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Study visit: Georgia O'Keeffe

Georgia O'Keeffe Jimson Weed/White Flower No. 1 1932
Georgia O’Keeffe, Jimson Weed/White Flower No. 1, 1932

There’s a statement in the promotional material devoted to the Georgia O’Keeffe show currently on at Tate Modern: ‘with no works by Georgia O’Keeffe in UK public collections, this is a once-in-a-generation opportunity for audiences outside the US to view the exceptional beauty and skill of her remarkable paintings’. That’s reason enough to make the effort to see the show, don’t you think?
O’Keeffe is a major artist and one worth taking time over. Her works are decorative and representational, but they play with abstraction, an obsession with ‘place’, and picture making in a very Modern way. I suspect that seeing them close-up will reveal even more.
I’ve been recommending that students look at O’Keeffe’s work for a few years despite the impossibility of seeing it in the UK. She takes traditional subject matter (flowers, skulls, shells, clouds, the landscape) and transforms it in paint, often through tightly cropping a subject to fill a canvas. O’Keeffe, in common with many great artists, notices the recurring shapes and rhythms of the world (you might call it ‘visual rhyming’) and shows them in her work. There’s an eloquent slippage between petals, folds in landscape, bone, and female genitalia in her work that would be hard to show in, for example, photography.
Georgia O'Keeffe, Oriental Poppies, 1927
Georgia O’Keeffe, Oriental Poppies, 1927

Like many people in Europe I have never seen an O’Keeffe in the flesh but am familiar with her work from books, posters, and websites. Join me on the 10 September at Tate Modern to see this show, and to discuss how experiencing the scale, texture, and presence of the works, as well as the ‘skill and beauty’ mentioned by the Tate, differ from seeing the works second-hand.
Being present with the paintings should enable us to see O’Keeffe’s paint-handling within the works (impossible to properly discern in small reproductions) and also how the works interact when placed in juxtaposition with one another.
This exhibition is a wonderful opportunity to gorge on O’Keeffe’s sensual works and to share that pleasure with other OCA students. It promises to be a powerful experience that should profoundly affect any student concerned with the natural world working in Painting and/or Drawing.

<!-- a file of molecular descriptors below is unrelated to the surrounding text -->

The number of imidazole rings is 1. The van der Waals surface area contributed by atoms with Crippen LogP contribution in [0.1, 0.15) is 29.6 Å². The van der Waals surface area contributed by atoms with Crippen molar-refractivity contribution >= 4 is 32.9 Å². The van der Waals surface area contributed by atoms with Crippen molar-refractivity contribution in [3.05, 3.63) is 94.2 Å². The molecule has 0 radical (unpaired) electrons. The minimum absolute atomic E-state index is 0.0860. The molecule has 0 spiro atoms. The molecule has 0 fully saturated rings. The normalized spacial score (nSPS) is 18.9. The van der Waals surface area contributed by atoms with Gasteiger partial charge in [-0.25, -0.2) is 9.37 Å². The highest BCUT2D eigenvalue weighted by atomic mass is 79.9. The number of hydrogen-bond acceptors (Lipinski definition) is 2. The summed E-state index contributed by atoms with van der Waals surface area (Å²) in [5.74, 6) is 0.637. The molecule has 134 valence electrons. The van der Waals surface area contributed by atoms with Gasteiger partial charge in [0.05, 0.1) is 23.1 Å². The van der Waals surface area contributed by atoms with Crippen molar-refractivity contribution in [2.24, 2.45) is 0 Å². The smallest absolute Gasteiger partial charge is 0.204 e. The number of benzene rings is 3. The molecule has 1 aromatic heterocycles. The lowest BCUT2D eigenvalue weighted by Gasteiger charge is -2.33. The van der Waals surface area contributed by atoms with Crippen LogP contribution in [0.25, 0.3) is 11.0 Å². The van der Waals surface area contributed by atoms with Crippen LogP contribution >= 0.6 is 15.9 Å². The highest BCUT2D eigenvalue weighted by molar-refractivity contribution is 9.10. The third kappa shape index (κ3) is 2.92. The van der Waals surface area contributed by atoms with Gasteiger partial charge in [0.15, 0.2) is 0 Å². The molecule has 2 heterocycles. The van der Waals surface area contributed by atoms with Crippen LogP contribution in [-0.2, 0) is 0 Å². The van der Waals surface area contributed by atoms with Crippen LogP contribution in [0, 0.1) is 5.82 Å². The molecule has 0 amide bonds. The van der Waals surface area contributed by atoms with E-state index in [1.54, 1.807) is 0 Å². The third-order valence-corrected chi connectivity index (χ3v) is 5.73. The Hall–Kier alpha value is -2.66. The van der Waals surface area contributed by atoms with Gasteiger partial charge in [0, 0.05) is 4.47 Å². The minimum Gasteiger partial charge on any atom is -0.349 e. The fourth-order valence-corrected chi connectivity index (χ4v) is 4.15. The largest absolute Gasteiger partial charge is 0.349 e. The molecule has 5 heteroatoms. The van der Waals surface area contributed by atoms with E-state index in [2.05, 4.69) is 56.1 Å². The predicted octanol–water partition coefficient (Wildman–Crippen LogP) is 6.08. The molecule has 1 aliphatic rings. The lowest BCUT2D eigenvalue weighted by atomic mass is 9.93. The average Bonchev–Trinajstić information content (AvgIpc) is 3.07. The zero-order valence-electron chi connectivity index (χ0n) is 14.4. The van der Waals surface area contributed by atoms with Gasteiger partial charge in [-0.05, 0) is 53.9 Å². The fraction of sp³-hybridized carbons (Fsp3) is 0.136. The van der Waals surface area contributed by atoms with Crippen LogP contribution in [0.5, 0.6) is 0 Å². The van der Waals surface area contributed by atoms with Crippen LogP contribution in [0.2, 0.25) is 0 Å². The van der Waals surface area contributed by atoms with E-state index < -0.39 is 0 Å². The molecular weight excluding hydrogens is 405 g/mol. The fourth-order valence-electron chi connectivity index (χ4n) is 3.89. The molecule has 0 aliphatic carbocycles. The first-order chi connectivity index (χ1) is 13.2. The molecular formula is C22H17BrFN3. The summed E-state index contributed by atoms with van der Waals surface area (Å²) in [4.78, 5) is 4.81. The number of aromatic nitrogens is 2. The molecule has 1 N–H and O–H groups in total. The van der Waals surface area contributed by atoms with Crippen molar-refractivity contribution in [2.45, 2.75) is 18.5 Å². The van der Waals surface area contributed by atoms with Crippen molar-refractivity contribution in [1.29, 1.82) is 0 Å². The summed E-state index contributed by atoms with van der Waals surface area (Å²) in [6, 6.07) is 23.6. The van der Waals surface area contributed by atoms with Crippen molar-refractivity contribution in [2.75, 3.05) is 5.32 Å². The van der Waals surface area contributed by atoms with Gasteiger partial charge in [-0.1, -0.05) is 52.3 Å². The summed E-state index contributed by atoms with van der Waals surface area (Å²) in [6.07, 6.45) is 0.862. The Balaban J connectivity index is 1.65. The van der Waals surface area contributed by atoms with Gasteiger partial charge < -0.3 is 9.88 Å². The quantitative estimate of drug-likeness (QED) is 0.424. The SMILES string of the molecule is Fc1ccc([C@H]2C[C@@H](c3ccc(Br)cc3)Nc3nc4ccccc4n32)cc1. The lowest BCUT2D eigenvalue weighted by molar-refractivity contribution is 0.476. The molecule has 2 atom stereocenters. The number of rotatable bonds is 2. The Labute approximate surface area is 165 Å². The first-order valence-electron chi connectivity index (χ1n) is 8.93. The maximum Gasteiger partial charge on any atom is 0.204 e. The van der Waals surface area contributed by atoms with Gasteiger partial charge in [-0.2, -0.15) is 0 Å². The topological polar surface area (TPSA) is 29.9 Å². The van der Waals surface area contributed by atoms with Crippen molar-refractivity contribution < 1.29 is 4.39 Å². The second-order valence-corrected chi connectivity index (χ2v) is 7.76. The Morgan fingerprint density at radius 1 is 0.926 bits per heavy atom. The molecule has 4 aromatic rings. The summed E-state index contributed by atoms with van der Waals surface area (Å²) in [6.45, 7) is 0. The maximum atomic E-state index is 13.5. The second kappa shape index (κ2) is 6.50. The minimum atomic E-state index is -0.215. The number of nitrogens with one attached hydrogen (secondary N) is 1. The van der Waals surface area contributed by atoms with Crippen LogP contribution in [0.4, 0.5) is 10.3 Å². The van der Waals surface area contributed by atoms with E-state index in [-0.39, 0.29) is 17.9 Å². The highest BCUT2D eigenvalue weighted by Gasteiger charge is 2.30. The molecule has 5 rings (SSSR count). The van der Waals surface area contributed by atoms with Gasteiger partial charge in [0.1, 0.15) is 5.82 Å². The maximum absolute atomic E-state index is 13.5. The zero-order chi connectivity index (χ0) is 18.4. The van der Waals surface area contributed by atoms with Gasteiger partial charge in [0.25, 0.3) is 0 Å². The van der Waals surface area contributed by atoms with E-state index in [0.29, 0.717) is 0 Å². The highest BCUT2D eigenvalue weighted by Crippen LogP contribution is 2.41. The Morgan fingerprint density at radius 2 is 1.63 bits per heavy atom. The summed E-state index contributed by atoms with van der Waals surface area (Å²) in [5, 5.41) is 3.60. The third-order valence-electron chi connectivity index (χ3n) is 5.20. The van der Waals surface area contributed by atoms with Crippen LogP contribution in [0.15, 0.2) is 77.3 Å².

You may want to take a look, if you haven’t already, at this episode from the arts series ‘imagine…’ on the BBC iPlayer that coincides with the Tate’s O’Keeffe retrospective.
To reserve your place please email enquiries@oca.ac.uk or alternatively to request a place on a study visit please click here and complete the form.
For study events that require a ticket, there is a non refundable fee of £10 to pay and your confirmation email will instruct you on how to do this.
Bryan Eccleshall, OCA Tutor.
Image Credits:
Georgia O’Keeffe, Jimson Weed/White Flower No. 1, 1932 – Crystal Bridges Museum of American Art, Arkansas USA © 2016 Georgia O’Keeffe Museum/DACS, London. Photograph by Edward C. Robison III
Georgia O’Keeffe, Oriental Poppies, 1927 – The Collection of the Frederick R. Weisman Art Museum at the University of Minnesota, Minneapolis © 2016 Georgia O’Keeffe Museum/DACS, London

Posted by author: Bryan
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4 thoughts on “Study visit: Georgia O'Keeffe

  • I plan to attend this day as a photographic student rather than a fine artist though there is an arguement that a photographer can be a fine artist and I sometimes feel like the latter when I am fine tuning prints with Photoshop which believe it or not, can be used to make one’s images truer to life rather than abstract or fantasy.
    This exhibition like the one at Tate Britain, Painting with Light, appears to be exploring the relationship between painting and photography. As Gerald points out in his WeAreOCA article about his experience of the show, her husband, Alfred Steiglitz, along with other Modernist photographers such as Paul Strand, did influence her development as an artist. The effect of the lens on painting was the subject of David Hockney’s Secret Knowledge, a book which has offended fine artists as it questions the influence of their innate skills and genius.
    I look forward to learning about O’Keefe but shall also be focused on Steiglitz’s prints of which I have only ever seen a few.

  • Just to say what a useful study trip this was, the exhibition is on until 30th October so I would recommend going along if you can
    There were 12 rooms so a lot to see
    Thanks Bryan for leading the group and it was useful to meet other students and it was particularly interesting to meet done photography students

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